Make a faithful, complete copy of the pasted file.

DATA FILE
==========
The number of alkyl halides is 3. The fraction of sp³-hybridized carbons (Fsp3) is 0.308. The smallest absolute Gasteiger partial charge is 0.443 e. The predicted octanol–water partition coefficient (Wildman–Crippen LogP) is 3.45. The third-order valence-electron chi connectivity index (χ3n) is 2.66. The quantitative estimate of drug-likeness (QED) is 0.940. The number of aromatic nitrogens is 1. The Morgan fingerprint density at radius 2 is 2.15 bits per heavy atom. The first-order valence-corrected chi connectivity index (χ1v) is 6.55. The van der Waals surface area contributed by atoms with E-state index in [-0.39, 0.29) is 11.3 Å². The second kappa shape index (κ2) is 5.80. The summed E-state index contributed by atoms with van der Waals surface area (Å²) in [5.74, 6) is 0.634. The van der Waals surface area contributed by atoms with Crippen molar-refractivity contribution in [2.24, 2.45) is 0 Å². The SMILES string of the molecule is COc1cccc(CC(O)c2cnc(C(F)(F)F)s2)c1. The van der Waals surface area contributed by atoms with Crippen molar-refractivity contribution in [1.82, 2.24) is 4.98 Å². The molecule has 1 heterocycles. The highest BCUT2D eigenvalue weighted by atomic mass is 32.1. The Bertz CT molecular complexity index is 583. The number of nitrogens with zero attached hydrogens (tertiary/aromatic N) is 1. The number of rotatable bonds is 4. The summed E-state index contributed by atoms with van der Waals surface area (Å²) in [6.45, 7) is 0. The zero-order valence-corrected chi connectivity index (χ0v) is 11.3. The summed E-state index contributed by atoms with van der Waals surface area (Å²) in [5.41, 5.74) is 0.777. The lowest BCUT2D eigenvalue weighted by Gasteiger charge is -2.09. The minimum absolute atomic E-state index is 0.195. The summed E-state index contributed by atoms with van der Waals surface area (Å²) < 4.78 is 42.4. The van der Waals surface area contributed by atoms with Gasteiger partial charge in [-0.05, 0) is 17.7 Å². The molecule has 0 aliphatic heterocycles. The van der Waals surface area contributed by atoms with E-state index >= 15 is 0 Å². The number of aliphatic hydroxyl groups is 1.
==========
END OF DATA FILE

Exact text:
The number of alkyl halides is 3. The fraction of sp³-hybridized carbons (Fsp3) is 0.308. The smallest absolute Gasteiger partial charge is 0.443 e. The predicted octanol–water partition coefficient (Wildman–Crippen LogP) is 3.45. The third-order valence-electron chi connectivity index (χ3n) is 2.66. The quantitative estimate of drug-likeness (QED) is 0.940. The number of aromatic nitrogens is 1. The Morgan fingerprint density at radius 2 is 2.15 bits per heavy atom. The first-order valence-corrected chi connectivity index (χ1v) is 6.55. The van der Waals surface area contributed by atoms with E-state index in [-0.39, 0.29) is 11.3 Å². The second kappa shape index (κ2) is 5.80. The summed E-state index contributed by atoms with van der Waals surface area (Å²) in [5.74, 6) is 0.634. The van der Waals surface area contributed by atoms with Crippen molar-refractivity contribution in [2.24, 2.45) is 0 Å². The SMILES string of the molecule is COc1cccc(CC(O)c2cnc(C(F)(F)F)s2)c1. The van der Waals surface area contributed by atoms with Crippen molar-refractivity contribution in [1.82, 2.24) is 4.98 Å². The molecule has 1 heterocycles. The highest BCUT2D eigenvalue weighted by atomic mass is 32.1. The Bertz CT molecular complexity index is 583. The number of nitrogens with zero attached hydrogens (tertiary/aromatic N) is 1. The number of rotatable bonds is 4. The summed E-state index contributed by atoms with van der Waals surface area (Å²) in [6.45, 7) is 0. The zero-order valence-corrected chi connectivity index (χ0v) is 11.3. The summed E-state index contributed by atoms with van der Waals surface area (Å²) in [5.41, 5.74) is 0.777. The lowest BCUT2D eigenvalue weighted by Gasteiger charge is -2.09. The minimum absolute atomic E-state index is 0.195. The summed E-state index contributed by atoms with van der Waals surface area (Å²) < 4.78 is 42.4. The van der Waals surface area contributed by atoms with Gasteiger partial charge in [-0.05, 0) is 17.7 Å². The molecule has 0 aliphatic heterocycles. The van der Waals surface area contributed by atoms with E-state index >= 15 is 0 Å². The number of aliphatic hydroxyl groups is 1.